My family's coffee cake does not have a layer of meringue in the filling, and I liked this addition a lot. If I can ever break away from poppy seed filling, I would like to try this method again using some of the suggested fillings from our Daring Baker hosts: Ria's was an Indian version with cashews, chocolate and garam masala and Jamie's was chocolate with cinnamon sugar and walnuts or pecans.

I used a fork to spread the filling on top of the meringue, but it ended up mixing together.

I made a half recipe of the coffee cake dough (enough for one large coffee cake), and used 2 egg whites for the filling. I also cut the other meringue ingredients in half, and everything turned out fine. The only problem I ran into was using too much filling.

Meringue Filling for Coffee Cake (Daring Baker Hosts)
  • 3 large egg whites at room temperature
  • 1/4 t. salt
  • 1/2 t. vanilla
  • 1/2 c. (110 g / 4 oz.) sugar (I used sucanat)
In a medium mixing bowl, beat the egg whites with the salt, first on low speed for 30 seconds, then increase to high and continue beating until foamy and opaque.

Add the vanilla, and then start adding the sugar, a little at a time as you beat, until very stiff, glossy peaks form.

The finished cake bakes at 350 for about a half hour, until it is golden brown. You can, of course, shape it any way you like. Had I not filled it so full, I would have liked to twist the edges over like this. It makes a pretty pinwheel design. I think part of the reason I loved this cake was that it wasn't so sweet. When the cake was completely cooled, I drizzled it with simple icing made with confectioner's sugar, a bit more almond extract - since I can't help myself - and a touch of milk.

It really is a bread-like cake that pairs well with coffee: so mission accomplished! It also bears noting that most fortified doughs lose a lot of their charm by the second day. This cake stayed a bit "fresher" I felt, and was still soft when covered overnight with aluminum foil. It was also on the less-sweet side of dessertdom, I think in part since I used sucanat for the first time. Sucanat is an unrefined evaporated sugar cane juice that is granulated like sugar. It tastes less sweet than sugar to me, and I liked the way it worked with this recipe. Who knows, maybe I'll try this recipe again using some sourdough starter for the leavener, transforming it completely into a whole food.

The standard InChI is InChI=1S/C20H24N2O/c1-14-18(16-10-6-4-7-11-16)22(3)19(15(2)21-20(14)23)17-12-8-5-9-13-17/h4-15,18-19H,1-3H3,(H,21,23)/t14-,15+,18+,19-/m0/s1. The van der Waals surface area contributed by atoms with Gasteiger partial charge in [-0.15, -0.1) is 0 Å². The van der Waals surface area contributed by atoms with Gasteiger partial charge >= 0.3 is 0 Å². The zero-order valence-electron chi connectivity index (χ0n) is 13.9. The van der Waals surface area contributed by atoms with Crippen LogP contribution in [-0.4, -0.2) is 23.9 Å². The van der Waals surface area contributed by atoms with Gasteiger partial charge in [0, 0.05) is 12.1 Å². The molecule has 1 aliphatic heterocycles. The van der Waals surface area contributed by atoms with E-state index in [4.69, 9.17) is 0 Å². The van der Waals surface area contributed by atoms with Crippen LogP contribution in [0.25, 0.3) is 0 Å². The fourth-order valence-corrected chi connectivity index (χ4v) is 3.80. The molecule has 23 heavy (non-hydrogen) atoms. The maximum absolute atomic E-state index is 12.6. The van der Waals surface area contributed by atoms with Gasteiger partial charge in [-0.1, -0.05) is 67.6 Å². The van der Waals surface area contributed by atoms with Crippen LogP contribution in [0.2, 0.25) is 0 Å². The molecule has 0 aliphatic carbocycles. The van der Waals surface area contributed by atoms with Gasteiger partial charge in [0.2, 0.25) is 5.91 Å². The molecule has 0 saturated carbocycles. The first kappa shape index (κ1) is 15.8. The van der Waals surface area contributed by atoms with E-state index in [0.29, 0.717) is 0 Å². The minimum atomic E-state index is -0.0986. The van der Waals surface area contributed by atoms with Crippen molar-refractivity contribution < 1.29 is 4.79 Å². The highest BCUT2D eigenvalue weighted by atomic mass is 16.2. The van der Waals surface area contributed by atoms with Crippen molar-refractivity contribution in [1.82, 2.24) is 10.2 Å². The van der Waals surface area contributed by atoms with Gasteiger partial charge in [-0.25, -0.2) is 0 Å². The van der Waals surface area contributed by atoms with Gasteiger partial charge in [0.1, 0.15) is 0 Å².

You can find the dough recipe along with all of the variations for yeasted meringue coffee cake at the Daring Kitchen website. Also, be sure to take a look at Ria's and Jamie's sites - they are both beautiful and filled with inspiration. Thanks to them both for a great challenge!

The little bites don't count, right?


  1. And the cookies you made and brought over to our house made with the paste were also superb! Yum.

  2. In Australia we don't have poppy seed filling in fact poppy seeds are simply used whole through cakes like lemon or orange cakes. So this is new to me but I like it! It's amazing how influenced by Eastern Europe the US is. I would like to try your recipe one day. BTW I have my starter going!

  3. Cookies?!

    So funny - I've been pondering what to do with the jar of poppy seeds in my fridge (why I ever bought 2 cups of poppy seeds, I can't fathom) and got in into my head to make just this sort of coffeecake. I never would have thought to add meringue, but always have an abundance of egg whites lying around, so why not? As a chocophile, I'm wondering if it would be totally blasphemous/gross to add chopped bittersweet chocolate with the poppyseed paste. What do you think?

    Thanks for another lovely and inspiring post!

  4. Marcellina,
    I know our area in particular is influenced by Eastern Europe - I suspect since our country is (relatively speaking) young. My Great-Grandparents came from Europe, so I suppose the foodstuffs that my Gram and Mom made are traceable to Poland/Germany. So happy to hear your starter is going! I look forward to reading about it!

    Thanks! I made some pinwheel type icebox cookies with the filling, since I didn't want to make a special trip to the store for cream cheese. I was wondering about chocolate and poppy seed together - I bet it's worth a try (I'd probably leave out the almond extract though). Let me know if something works out for you! I'll do likewise!